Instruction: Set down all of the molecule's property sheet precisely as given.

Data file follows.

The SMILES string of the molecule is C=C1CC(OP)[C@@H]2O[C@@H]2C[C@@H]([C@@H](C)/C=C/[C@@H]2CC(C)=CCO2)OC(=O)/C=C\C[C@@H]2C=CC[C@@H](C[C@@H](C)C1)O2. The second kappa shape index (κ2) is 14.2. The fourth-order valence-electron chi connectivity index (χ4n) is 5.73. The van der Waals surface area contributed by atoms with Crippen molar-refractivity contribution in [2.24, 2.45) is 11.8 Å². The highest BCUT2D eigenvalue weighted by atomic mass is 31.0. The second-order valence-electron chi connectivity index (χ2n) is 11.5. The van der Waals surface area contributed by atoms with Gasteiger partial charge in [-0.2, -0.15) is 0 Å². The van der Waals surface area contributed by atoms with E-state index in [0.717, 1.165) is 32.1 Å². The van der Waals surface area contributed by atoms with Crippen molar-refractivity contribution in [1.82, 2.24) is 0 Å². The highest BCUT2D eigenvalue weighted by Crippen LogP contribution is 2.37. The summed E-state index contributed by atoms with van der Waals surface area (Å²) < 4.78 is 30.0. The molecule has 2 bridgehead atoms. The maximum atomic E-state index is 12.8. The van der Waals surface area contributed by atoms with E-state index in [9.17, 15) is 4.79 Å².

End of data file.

The SMILES string of the molecule is C=C1CC(OP)[C@@H]2O[C@@H]2C[C@@H]([C@@H](C)/C=C/[C@@H]2CC(C)=CCO2)OC(=O)/C=C\C[C@@H]2C=CC[C@@H](C[C@@H](C)C1)O2. The second kappa shape index (κ2) is 14.2. The fourth-order valence-electron chi connectivity index (χ4n) is 5.73. The van der Waals surface area contributed by atoms with Crippen molar-refractivity contribution in [2.24, 2.45) is 11.8 Å². The highest BCUT2D eigenvalue weighted by atomic mass is 31.0. The second-order valence-electron chi connectivity index (χ2n) is 11.5. The van der Waals surface area contributed by atoms with Gasteiger partial charge in [-0.2, -0.15) is 0 Å². The van der Waals surface area contributed by atoms with E-state index in [0.717, 1.165) is 32.1 Å². The van der Waals surface area contributed by atoms with Crippen molar-refractivity contribution in [1.82, 2.24) is 0 Å². The highest BCUT2D eigenvalue weighted by Crippen LogP contribution is 2.37. The summed E-state index contributed by atoms with van der Waals surface area (Å²) < 4.78 is 30.0. The molecule has 2 bridgehead atoms. The maximum atomic E-state index is 12.8. The van der Waals surface area contributed by atoms with E-state index in [9.17, 15) is 4.79 Å².